Jim Leyland and Knowing When To Break Your Rules

Clip art illustration of a Cartoon Tiger with a Missing Tooth

I’ve long since come to terms with the fact that Jim Leyland is not a very good on-field tactician. He routinely misuses his relievers and bunts at weird times. On Saturday night, he made a very critical mistake that cost his team a chance to win. It wasn’t a mistake because of the result, it was a mistake because of the process. Let’s walk through it.

The Tigers entered the 9th inning down 1-0 with Greg Holland on the mound. Prince Fielder led off the inning with a walk. The tying run is on first base in the 9th inning and it’s Prince Fielder who is a below average runner. I love Prince, but he’s not a good baserunner. I know that, you know that, he probably knows that, and his manager knows that.

But Leyland didn’t pinch run. Martinez flied out and Dirks struck out to set up Infante. Prince Fielder stood on first while Hernan Perez and Danny Worth stood on the bench. Infante doubled and Prince was gunned down by a great relay by a step or two. The difference in this game was Leyland failing to run for Fielder. It’s obvious to see that this decision was costly, but it was a mistake long before it actually came to fruition.

Here’s the logic behind the mistake. First, Leyland has long said he won’t run for Fielder or (healthy) Cabrera. The basic premise is right. You shouldn’t pull your best hitters for pinch runners in most situations because the potential value of their later at bats is very high. However, this situation is the exact situation in which you must run for your slugger.

Down one in the 9th inning at home, you have to score at least once or you lose the game. That run is everything. You have to do everything you can to score that run and you worry about what might happen later, later. You have to maximize your odds of winning and you do that by putting the much faster Perez on first base. Whether or not Infante gets the hit doesn’t matter, it’s the right decision 10 times out of 10.

If it was a tie game, you leave Fielder in because you know you’re getting another at bat, but down a run you have to pinch run. The problem here isn’t this particular mistake it’s that an MLB manager should be ready for this situation. He’s clearly thought about the merits of pinch running for Fielder, but somehow he didn’t come to the conclusion that there is a single, glaring exception to the rule. You pinch run if that run is the difference between playing on and the game ending.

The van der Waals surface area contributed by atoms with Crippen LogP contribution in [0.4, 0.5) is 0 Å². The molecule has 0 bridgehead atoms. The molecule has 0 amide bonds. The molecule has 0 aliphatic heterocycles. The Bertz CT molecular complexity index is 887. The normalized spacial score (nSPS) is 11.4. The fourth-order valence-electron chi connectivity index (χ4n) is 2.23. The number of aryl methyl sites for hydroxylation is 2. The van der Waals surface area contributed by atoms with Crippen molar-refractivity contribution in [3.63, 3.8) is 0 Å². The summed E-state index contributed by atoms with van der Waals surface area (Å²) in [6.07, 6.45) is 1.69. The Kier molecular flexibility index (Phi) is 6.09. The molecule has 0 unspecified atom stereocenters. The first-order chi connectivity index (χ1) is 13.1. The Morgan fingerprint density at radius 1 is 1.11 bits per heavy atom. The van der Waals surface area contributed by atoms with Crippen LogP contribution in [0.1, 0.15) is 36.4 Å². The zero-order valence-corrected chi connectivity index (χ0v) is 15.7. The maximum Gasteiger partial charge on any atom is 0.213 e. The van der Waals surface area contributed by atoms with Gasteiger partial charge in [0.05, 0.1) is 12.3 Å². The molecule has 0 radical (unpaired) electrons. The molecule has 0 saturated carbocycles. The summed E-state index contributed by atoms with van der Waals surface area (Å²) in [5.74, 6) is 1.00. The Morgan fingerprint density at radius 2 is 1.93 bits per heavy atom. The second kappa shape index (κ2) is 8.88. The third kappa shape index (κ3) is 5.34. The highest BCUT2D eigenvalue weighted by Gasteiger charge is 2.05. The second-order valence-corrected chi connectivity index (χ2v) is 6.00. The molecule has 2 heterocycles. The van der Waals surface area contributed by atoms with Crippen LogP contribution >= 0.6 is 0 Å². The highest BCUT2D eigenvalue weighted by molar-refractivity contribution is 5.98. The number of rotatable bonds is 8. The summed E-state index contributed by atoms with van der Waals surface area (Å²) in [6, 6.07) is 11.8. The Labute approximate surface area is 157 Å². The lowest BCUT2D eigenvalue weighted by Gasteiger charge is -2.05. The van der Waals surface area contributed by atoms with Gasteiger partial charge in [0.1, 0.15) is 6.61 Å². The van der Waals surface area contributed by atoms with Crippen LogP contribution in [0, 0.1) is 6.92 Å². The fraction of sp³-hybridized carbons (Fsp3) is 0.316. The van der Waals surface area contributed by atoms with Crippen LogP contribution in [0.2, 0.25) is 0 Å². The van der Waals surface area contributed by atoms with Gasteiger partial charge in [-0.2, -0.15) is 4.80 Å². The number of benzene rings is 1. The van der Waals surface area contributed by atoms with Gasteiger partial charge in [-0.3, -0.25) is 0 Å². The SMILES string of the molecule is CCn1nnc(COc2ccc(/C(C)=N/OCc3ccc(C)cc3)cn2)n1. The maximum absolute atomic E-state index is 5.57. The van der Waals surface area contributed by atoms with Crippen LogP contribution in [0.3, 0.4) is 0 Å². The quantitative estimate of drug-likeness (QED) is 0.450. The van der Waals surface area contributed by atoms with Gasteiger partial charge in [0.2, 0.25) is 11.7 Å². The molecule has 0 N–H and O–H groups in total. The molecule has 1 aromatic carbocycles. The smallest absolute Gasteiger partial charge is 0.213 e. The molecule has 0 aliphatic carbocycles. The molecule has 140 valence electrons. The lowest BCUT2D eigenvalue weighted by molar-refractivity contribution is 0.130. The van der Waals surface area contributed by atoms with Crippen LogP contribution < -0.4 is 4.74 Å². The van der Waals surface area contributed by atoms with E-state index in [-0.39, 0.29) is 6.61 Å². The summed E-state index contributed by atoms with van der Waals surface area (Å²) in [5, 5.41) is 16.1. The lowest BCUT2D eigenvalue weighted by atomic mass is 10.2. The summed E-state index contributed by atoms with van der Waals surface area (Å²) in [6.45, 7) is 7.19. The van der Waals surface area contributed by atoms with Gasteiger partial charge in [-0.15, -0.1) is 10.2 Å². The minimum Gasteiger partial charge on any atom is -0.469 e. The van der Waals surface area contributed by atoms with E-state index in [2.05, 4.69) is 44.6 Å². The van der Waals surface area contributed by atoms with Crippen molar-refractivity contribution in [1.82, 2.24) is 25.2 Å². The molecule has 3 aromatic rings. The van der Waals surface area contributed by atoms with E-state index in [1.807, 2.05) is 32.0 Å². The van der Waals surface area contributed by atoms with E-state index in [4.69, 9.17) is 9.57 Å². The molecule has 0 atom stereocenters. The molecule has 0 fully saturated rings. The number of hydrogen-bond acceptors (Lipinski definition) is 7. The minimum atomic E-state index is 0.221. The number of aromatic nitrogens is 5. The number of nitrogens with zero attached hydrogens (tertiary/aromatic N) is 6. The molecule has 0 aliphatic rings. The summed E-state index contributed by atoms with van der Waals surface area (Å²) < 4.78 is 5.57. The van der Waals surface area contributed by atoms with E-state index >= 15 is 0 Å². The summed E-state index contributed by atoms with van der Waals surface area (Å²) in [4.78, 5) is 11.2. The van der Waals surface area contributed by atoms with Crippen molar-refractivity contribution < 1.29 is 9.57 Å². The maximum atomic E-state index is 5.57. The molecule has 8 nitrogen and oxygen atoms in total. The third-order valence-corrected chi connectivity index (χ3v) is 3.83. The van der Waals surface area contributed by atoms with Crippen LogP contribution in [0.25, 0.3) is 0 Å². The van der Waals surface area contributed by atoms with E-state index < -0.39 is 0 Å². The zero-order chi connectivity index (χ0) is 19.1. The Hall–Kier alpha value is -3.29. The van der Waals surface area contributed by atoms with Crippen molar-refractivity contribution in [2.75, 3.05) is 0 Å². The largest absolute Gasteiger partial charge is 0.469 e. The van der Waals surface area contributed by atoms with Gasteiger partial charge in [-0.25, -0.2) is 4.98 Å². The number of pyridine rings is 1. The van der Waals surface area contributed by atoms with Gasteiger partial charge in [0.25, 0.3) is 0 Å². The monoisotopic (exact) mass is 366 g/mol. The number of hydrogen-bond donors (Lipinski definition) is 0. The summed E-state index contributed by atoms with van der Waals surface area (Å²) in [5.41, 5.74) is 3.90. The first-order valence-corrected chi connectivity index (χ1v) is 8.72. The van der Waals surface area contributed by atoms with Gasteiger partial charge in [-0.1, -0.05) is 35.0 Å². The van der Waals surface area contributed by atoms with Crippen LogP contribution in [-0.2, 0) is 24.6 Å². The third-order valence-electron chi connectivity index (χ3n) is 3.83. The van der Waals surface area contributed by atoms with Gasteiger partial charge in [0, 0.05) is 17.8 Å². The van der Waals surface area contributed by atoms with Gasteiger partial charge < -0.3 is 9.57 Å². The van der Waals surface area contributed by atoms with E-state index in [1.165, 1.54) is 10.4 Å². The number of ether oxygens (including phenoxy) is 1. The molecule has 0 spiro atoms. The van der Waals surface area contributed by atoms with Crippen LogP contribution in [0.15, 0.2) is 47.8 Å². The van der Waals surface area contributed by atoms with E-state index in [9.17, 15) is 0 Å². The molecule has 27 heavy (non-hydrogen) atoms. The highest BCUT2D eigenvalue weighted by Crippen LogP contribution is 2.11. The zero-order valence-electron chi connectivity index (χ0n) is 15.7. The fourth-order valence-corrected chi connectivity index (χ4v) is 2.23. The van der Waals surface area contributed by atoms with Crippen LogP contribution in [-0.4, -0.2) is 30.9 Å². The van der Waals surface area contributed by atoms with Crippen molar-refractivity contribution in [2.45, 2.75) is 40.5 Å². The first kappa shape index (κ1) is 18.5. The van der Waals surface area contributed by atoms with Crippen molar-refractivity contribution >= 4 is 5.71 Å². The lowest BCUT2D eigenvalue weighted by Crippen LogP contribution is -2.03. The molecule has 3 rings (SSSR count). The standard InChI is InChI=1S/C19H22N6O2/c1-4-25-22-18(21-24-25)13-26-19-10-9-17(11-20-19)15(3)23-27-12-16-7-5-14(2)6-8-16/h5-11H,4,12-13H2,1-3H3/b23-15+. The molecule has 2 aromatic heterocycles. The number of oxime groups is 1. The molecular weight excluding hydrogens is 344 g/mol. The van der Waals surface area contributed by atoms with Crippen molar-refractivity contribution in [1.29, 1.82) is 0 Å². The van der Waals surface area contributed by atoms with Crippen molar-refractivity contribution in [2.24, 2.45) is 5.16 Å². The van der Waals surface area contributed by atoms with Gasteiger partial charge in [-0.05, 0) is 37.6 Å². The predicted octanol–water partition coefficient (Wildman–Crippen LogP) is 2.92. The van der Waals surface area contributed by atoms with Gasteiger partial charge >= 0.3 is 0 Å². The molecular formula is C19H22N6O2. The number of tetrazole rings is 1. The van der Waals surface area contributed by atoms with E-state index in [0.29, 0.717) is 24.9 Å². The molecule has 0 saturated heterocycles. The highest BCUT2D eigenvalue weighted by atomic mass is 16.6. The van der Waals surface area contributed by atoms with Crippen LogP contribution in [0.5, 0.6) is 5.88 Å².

Leyland’s response to the postgame question was that he doesn’t pinch run for Fielder. (Note: I will update if one of the reporters posts more detailed comments,but so far I haven’t seen him display regret). The absolute nature of that statement is very concerning because while that rule is right most of the time, it isn’t right in this particular situation. Leyland should have been prepared for this. We aren’t talking about him deciding he liked a particular pinch hitter matchup that might involve intuition. This is pure, rational logic. There isn’t a case to be made for not pinch running, especially once we got to two outs and the chance at the two run inning was much smaller.

I don’t know how to properly weigh tactical skills and leadership skills in managerial evaluation, but this kind of mistake isn’t acceptable. And this isn’t the only mistake he’s made this year because he’s unwilling to break his rules. On multiple occasions he’s refused to go to Benoit in a tie game on the road because it wasn’t a save situation and the Tigers have been worse off for it.

The Tigers are still going to make the playoffs, but two weeks from now, the value of individual games is going to sky rocket and Jim Leyland’s poor decisions are going to be much more costly. Maybe his personal skills in the clubhouse make up for it, but that doesn’t excuse it. This isn’t a personal criticism. I have loads of affection for Leyland, but he needs to be better prepared for these situations or the Tigers are going to be disadvantaged in October. The occasional mistake is easy to overlook, but this is a pattern and it doesn’t appear as if he understands where he went wrong.

It’s not his fault the Tigers didn’t score in the first 8 innings, but when he was a given a chance to help the team win, he didn’t do it. Managers don’t often have a chance to make a big difference and you can’t let those opportunities slip away because you don’t know when to break the rules.

Updated 10:40pm: Via Matthew Mowery, Leyland had this to say:

“I’m not taking Prince Fielder out of the game. I’m not going to do it. It’s just the way it is. I’m not going to run for him….That’s the way I do it.”

So, that confirms that he doesn’t see the issue and the bad outcome tonight did not cause him to reflect on why this situation calls for him to break his rule.


One response

  1. If this were a playoff game then Leyland would have inserted the pinch runner. But in game 148 with a 5.5 game division lead there is no need to put doubt in one of your prized players mind. Leyland risked one game (game 149) in a not so tight division race to give his player confidence.

    That’s my opinion.

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